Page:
- If the disclosure is made to a prescribed person (eg a body such as Ofsted in England or Estyn in Wales), the whistleblower must reasonably believe that the failure is one which is relevant to that prescribed person and that the disclosure is substantially true.
- Other disclosures can be protected if the whistleblower reasonably believes that the disclosure is substantially true; the disclosure is not made for personal gain; it is reasonable to make the disclosure; and one of a number of additional conditions set out in the legislation are met.
- Other disclosures may also be protected if the whistleblower reasonably believes that the disclosure is substantially true; the disclosure is of an exceptionally serious nature; and it is reasonable to make the disclosure to the recipient.
When will a disclosure not be protected?
A disclosure will not be protected if:
- it is made to a body or person not prescribed by legislation
- it is made to a prescribed body/person without jurisdiction to investigate the disclosure
- the pre-conditions applying to disclosure are not met (ie public interest, reasonable belief in the truth of the information disclosed etc)
- the whistleblower is not a ‘worker’ within the definition of the law
- the whistleblower commits an offence by disclosing information
- the whistleblower makes allegations instead of disclosing information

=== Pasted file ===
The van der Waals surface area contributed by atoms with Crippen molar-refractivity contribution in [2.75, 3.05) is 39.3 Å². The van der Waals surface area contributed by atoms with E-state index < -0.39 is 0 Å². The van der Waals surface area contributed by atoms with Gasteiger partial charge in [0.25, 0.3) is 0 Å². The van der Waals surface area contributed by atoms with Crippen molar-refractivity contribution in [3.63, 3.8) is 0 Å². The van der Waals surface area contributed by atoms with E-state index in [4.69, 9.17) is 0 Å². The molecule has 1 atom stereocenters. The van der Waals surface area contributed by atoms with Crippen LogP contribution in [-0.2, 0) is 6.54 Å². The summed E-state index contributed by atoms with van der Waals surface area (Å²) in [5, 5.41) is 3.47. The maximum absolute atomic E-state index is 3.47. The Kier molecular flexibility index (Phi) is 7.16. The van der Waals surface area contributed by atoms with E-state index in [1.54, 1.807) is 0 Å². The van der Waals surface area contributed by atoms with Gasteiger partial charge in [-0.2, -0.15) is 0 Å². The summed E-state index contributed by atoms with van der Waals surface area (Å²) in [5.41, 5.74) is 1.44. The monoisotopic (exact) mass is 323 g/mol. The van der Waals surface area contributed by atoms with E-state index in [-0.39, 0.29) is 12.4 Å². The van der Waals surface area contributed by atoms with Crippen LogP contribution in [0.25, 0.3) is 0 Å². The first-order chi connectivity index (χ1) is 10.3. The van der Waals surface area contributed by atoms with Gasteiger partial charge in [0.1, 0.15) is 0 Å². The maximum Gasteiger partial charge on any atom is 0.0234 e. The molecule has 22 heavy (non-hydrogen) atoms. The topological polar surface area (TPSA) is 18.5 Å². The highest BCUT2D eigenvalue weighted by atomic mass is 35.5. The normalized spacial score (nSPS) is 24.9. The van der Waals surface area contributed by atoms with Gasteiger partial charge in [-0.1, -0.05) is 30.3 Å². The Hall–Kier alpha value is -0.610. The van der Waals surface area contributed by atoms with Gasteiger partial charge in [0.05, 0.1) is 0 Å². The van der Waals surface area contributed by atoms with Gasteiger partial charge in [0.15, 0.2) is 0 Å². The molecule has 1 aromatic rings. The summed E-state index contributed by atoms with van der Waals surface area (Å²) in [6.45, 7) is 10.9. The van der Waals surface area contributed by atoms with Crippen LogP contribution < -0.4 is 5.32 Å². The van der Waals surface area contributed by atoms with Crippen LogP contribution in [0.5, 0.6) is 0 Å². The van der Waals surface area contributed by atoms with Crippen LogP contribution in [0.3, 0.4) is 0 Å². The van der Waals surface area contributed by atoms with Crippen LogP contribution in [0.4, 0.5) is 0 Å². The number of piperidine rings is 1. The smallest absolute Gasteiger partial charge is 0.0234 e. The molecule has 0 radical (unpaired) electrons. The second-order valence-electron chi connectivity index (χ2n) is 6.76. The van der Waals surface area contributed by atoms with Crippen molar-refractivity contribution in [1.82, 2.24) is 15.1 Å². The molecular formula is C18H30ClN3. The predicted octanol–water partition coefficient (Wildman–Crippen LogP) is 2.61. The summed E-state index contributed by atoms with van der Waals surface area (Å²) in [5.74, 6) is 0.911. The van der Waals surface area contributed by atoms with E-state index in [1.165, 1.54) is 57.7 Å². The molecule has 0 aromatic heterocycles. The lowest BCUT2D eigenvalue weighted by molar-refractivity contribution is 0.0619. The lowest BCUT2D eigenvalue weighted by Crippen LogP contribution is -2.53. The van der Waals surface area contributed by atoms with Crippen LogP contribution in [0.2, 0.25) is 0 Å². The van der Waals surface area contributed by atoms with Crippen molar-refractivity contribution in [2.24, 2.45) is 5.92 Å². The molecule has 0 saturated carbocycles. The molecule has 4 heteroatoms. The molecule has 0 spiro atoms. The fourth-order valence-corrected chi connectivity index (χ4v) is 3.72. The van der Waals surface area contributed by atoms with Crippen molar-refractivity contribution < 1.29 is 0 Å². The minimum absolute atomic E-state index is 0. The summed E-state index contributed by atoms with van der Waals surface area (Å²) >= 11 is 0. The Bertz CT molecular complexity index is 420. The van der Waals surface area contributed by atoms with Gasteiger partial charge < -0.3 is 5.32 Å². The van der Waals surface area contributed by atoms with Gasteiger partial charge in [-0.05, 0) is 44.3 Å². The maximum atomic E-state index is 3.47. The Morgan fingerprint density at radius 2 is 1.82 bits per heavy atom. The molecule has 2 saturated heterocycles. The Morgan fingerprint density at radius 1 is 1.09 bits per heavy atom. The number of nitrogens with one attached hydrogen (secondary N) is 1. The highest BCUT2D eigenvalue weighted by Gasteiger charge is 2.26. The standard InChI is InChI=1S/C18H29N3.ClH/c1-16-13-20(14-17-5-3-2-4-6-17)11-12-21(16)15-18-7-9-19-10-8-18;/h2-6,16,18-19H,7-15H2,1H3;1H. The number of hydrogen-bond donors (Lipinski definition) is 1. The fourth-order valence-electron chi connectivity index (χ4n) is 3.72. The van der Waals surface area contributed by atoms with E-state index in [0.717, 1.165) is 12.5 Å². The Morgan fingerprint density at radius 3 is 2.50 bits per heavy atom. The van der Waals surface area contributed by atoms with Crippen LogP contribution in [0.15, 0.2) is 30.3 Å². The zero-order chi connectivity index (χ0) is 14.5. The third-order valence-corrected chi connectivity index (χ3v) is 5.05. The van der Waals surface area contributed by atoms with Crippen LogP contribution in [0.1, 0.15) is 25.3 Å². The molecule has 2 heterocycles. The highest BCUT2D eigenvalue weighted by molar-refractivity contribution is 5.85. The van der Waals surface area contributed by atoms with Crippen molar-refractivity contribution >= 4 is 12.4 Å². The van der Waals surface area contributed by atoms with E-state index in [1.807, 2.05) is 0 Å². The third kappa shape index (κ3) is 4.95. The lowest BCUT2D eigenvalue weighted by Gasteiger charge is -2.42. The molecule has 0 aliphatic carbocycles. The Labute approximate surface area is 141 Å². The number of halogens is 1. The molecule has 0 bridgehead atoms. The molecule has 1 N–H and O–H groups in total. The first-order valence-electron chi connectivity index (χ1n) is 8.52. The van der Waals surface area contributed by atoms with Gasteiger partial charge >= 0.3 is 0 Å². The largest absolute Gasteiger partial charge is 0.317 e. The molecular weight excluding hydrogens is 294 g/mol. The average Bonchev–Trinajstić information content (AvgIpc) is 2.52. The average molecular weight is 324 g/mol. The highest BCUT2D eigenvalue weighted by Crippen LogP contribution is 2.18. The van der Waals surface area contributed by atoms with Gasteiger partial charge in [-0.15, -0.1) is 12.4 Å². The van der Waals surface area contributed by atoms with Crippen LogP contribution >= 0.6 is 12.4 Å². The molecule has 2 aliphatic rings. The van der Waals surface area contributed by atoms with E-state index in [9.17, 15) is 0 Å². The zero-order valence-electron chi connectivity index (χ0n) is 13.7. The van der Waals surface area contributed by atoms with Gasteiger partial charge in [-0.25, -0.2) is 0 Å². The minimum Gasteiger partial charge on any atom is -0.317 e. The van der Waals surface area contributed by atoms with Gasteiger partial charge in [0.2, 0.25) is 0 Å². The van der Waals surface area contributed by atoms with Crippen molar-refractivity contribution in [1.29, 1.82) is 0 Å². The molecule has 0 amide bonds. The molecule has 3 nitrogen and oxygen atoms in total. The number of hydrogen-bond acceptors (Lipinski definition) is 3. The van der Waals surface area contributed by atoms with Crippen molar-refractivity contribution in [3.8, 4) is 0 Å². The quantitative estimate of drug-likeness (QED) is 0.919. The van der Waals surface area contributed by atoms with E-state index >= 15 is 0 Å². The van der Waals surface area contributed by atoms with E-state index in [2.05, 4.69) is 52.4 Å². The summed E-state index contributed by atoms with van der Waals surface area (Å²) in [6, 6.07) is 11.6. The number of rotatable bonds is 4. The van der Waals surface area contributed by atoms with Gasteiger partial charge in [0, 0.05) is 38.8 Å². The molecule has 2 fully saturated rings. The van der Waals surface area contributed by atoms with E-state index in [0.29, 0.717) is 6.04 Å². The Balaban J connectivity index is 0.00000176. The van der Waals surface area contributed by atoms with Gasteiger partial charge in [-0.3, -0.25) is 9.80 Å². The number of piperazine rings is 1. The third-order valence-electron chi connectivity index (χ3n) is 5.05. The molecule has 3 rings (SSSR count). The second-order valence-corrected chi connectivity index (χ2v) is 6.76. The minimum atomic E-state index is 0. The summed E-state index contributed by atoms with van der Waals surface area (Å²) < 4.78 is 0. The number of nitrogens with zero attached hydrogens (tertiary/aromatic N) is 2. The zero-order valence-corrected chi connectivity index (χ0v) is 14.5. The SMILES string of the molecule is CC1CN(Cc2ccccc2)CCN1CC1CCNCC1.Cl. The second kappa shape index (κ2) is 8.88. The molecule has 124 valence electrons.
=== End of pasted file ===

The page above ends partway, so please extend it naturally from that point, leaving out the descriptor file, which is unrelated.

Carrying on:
- the whistleblower’s disclosure amounts to a grievance.
What constitutes ‘disclosure of information’?
This is not expressly defined in legislation, but there is plenty of case law to say that the requirement to disclose information means the whistleblower must convey facts rather than mere allegations or grievances. For example, communicating information about the state of a hospital would be: “The wards have not been cleaned for the past two weeks. Yesterday, sharps were left lying around.” Contrasted with that would be a statement that “you are not complying with health and safety requirements”, which the Court of Appeal said would amount to an allegation rather than the disclosure of information. More recently the Employment Appeal Tribunal said that, in their view, the distinction between ‘allegation’ and ‘information’ is a false dichotomy because disclosures are often both.
To avoid legal wrangles of this kind, always seek to provide an explanation for the concerns you are disclosing. For example, if your complaint is that your employer is failing in its legal obligation to provide a safe workplace, support your complaint with facts which explain the point you are making. Such an explanation will, in any event, assist your employer in its investigations.
Can the terms in a settlement agreement stop me from blowing the whistle?
Any clause in a settlement agreement, which attempts to stop a worker making a protected disclosure, is void. Such a clause would not prevent you from making a protected disclosure. If you have signed a settlement agreement, you are advised to seek advice from the union before taking steps to blow the whistle.